30 Comments

  1. Stephen Vaughan
    · Reply

    Must give the plugin a go. What would be useful, not sure it was mentioned, is when the photo is added, the photographer accreditation is added as well.

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  2. Sukalyan Mukharjee
    · Reply

    Interesting. Will this automatically add any link to the photo’s owner? Or unintended link to unsplash itself?

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    • Ali
      · Reply

      Hey Sukalyan!
      The plugin does automatically insert the attribution and alt description, however, the user can delete it if they want too.

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  3. Olarewaju Blessing
    · Reply

    This is a great development. It is time consuming to go to Unsplash to get a photo and back to WordPress editor. I’m definitely getting the plugin.

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  4. NotSoImportant
    · Reply

    “The selected images are download and added to the WordPress media library, saving users the trouble of having to leave their dashboards to search, download, and upload images.”

    https://unsplash.com/license
    “Photos cannot be sold or redistributed without significant modification.”

    If the images are downloaded and put in the media library for you to use (in posts for example), then you’re basically redistributing them.

    Also, the license as a whole is against the GPL.

    Promoting this plugin and hosting it on wp.org shouldn’t have happened, even if it’s just a service gateway.

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    • Luke
      · Reply

      Nothing about this plugin is incompatible with the Unsplash License — you can see that we’ve been working with companies and developers to build thousands of similar integrations across Medium, Ghost, Buzzfeed, Squarespace, etc. for years and there have been zero problems. The issue you’re thinking of refers back to recompiling the library to create a competing service which isn’t the intention of any reasonable person using Unsplash or this plugin.

      Re GPL, content doesn’t have to be GPL compatible to be used in WordPress. Hence why you have plugins for Youtube, Twitter, etc. and you can upload your own imagery + post your own content (99.9999% of which is distributed under a much more restrictive license). The Unsplash License allows creators to use the images to create things freely, which is what we and our community promote.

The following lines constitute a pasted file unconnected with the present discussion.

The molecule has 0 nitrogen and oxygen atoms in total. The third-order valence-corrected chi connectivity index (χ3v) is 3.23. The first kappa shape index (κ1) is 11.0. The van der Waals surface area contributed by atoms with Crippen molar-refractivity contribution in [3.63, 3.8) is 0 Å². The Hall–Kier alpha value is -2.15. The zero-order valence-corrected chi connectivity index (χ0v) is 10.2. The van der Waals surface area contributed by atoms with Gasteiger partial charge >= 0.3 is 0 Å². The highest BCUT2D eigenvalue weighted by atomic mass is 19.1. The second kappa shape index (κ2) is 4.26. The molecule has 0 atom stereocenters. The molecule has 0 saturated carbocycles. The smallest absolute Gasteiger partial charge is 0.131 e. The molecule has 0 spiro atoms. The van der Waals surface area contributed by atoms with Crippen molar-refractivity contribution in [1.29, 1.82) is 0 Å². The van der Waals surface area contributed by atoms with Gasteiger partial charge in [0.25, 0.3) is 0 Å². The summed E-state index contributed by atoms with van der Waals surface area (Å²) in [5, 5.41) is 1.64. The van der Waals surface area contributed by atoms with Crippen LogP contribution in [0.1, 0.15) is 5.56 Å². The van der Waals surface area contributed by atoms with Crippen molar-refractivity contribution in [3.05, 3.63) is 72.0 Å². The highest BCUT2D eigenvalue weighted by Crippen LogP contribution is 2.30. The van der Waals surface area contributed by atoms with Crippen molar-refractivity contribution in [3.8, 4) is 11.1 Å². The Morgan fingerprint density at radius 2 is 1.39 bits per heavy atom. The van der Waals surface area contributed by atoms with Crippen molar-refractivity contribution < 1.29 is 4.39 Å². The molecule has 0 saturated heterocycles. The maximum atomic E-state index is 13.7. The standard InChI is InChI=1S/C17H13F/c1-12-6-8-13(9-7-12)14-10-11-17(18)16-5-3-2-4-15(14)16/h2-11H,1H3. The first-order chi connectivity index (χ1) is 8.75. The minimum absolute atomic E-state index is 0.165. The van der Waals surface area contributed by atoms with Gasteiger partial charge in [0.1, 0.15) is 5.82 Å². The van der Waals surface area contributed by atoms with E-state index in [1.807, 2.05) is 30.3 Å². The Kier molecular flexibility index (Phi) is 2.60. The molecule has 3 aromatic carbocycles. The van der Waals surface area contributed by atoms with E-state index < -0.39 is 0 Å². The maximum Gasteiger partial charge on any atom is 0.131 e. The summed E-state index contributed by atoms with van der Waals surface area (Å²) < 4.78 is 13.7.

For more, you can checkout FAQS at https://help.unsplash.com/en/collections/1463188-unsplash-license

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  5. Ari
    · Reply

    The irony here is that this goes against Unsplash’s own licensing for images. It’s vague and restrictive to the point where one doesn’t even know if they can actually use the images they import

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  6. Goutam Das
    · Reply

    It would be Great if Unsplash add an option to compress the pictures as most of the pictures are around 2-3 MB.
    Am I right?

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    • Luke
      · Reply

      Hey Goutam,

      The plugin automatically compresses the images using our dynamic CDN. It inserts multiple versions of the image and uses srcset so that the browser chooses the right size.

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      • Matt Mullenweg
        · Reply

        What tracking or logging is done when someone chooses to use this CDN? It must be expensive to provide, so it’s unclear “why” you want people to use that versus uploading to their site.

        Could the terms or licensing of that hotlinking change in the future, as the licensing did in 2017?

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        • William Patton